The report also raised the issue of lack of competition, which in some parts of the maritime logistics system means consumers are paying too much.

Transport operators, it said, have no choice about which terminal they use when picking up or dropping off a container, so must pay whatever price is set by the terminal operator.

Recent rapid increases in terminal access charges have reportedly flowed through to cargo owners as well as consumers.

The Productivity Commission said in its draft report that terminal operators should only be able to levy fixed charges such as terminal access charges on shipping lines, which can choose which terminal to use.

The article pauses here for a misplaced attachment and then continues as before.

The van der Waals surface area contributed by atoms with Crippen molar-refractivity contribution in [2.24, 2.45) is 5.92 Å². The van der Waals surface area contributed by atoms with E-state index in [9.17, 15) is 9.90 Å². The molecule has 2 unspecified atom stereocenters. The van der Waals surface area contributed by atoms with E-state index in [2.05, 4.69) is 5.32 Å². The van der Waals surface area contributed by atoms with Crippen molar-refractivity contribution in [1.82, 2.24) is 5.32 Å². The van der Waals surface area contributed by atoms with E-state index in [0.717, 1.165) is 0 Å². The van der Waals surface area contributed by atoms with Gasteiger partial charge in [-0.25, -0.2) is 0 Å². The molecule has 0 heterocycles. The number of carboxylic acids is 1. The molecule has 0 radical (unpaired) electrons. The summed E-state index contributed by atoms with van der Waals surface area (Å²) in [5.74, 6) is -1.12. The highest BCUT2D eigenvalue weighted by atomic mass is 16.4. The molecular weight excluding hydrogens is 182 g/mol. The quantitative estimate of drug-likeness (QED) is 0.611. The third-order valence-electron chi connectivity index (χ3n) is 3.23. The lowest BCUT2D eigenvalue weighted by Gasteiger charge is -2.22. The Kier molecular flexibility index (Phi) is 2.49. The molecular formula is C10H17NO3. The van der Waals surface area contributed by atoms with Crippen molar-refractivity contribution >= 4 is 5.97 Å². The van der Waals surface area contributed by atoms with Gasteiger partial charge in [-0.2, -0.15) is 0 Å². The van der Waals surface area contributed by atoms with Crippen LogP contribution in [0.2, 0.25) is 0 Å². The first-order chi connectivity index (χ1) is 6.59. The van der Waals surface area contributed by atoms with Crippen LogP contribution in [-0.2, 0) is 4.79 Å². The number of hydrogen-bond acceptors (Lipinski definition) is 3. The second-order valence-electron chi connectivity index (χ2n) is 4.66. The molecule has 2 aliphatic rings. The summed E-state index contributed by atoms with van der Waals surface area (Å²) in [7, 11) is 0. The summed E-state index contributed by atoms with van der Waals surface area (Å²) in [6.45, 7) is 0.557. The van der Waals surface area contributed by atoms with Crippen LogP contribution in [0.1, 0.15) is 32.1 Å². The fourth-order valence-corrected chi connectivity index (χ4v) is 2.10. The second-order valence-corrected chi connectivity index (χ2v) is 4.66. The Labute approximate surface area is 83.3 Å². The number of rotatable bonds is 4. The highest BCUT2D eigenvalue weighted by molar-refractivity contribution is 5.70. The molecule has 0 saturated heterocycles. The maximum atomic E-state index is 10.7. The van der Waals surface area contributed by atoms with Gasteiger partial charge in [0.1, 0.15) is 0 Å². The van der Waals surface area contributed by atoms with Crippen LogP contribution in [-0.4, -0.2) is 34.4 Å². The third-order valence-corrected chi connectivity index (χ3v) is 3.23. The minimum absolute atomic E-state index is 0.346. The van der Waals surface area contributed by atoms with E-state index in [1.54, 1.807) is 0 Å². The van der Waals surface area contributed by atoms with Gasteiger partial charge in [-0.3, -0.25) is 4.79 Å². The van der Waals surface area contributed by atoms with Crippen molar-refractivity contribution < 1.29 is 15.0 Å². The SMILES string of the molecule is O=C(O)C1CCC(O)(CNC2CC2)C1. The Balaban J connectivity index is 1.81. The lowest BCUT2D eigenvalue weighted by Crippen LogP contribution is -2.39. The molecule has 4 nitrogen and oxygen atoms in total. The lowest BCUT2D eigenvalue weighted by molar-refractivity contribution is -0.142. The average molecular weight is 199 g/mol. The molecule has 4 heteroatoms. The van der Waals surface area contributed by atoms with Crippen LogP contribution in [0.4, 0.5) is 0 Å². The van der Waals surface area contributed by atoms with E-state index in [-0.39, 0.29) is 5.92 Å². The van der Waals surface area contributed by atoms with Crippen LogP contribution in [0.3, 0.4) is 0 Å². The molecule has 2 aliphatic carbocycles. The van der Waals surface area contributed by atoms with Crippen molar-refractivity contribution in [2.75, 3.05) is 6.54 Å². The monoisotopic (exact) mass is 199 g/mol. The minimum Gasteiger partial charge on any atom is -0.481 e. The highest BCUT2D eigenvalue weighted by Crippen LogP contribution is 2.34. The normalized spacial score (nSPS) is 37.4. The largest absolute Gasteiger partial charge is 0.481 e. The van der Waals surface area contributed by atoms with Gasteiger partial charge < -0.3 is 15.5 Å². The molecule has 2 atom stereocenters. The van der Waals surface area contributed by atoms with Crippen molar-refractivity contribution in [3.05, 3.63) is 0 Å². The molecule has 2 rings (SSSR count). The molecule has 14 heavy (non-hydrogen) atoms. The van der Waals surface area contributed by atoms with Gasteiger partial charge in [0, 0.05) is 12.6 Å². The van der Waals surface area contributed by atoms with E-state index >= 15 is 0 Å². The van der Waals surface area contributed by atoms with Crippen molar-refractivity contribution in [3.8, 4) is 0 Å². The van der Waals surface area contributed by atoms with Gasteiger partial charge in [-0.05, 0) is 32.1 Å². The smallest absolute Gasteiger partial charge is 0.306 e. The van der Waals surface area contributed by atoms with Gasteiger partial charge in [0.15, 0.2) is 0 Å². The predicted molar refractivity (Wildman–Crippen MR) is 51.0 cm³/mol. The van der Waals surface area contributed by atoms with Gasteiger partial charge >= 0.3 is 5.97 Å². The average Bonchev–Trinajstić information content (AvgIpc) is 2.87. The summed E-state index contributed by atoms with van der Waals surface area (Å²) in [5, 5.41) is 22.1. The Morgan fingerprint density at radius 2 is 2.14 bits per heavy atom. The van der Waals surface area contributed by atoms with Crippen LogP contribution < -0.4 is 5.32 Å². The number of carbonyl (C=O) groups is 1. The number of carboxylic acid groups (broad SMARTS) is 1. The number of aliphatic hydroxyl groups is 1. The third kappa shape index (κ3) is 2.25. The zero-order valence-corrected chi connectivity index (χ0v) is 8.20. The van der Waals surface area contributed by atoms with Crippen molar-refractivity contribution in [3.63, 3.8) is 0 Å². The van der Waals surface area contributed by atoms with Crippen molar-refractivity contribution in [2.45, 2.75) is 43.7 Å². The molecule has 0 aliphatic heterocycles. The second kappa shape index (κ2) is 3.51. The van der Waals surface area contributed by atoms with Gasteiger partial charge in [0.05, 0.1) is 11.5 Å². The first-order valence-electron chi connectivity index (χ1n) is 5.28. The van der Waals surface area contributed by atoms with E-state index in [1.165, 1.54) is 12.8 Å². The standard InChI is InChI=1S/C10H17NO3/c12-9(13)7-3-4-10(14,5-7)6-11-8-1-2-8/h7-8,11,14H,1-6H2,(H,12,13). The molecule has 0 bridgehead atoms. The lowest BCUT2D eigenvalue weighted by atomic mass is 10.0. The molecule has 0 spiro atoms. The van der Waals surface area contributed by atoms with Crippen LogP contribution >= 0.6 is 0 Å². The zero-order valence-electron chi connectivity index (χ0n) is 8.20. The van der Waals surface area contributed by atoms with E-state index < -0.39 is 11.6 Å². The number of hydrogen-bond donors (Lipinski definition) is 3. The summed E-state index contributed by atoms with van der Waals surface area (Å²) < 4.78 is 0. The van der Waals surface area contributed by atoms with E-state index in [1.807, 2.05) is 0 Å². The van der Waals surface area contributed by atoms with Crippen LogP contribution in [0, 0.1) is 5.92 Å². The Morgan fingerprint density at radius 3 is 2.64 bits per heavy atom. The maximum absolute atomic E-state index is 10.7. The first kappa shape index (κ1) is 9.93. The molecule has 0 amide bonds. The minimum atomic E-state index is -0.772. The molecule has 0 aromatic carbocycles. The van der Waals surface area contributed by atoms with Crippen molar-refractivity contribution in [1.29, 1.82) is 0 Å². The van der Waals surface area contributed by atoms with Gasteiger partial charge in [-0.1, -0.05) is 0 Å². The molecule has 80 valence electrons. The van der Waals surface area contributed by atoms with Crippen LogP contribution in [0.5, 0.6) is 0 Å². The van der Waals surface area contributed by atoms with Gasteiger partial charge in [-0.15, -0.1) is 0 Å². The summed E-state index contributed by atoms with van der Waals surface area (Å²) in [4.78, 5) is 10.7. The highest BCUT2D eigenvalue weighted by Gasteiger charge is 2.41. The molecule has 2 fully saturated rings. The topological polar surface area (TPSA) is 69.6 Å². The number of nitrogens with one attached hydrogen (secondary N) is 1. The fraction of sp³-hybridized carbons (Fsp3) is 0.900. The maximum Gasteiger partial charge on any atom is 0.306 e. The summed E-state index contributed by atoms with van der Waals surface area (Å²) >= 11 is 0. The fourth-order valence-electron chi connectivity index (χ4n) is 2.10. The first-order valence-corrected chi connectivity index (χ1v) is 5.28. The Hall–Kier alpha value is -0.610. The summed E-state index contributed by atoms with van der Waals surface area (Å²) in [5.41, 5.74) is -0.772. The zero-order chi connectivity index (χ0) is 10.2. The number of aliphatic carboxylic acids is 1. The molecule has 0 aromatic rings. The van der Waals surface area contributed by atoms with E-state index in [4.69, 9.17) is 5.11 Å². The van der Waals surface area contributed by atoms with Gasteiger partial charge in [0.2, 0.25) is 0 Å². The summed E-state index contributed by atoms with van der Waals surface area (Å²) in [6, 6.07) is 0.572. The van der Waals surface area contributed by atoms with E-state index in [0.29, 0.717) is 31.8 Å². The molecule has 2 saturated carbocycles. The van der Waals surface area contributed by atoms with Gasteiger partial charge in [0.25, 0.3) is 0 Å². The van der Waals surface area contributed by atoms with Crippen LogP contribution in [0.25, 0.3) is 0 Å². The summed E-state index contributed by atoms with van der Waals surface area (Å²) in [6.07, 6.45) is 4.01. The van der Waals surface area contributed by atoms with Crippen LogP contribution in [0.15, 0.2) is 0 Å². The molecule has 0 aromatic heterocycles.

And, transport operators and cargo owners are reportedly paying fees to shipping lines for the late return of containers even where the delay is because empty container parks are full.

Commissioner King identified the use of market power as a problem.

“Truck drivers have to pay whatever price the terminal operator demands to pick up or drop off a container,” he said. “The shipping lines choose the terminals so they should pay these charges.”

That view was shared by Commissioner Abramson, who talked about transport and cargo owners having to pay fees to shipping lines when they return containers late, because the empty container parks they are directed to are full.

“This doesn’t seem like fair conduct,” she said. “Australian consumer law exempts these contracts and this should be remedied.”

On a more encouraging note, the draft report found infrastructure needs in the maritime logistics system are being addressed.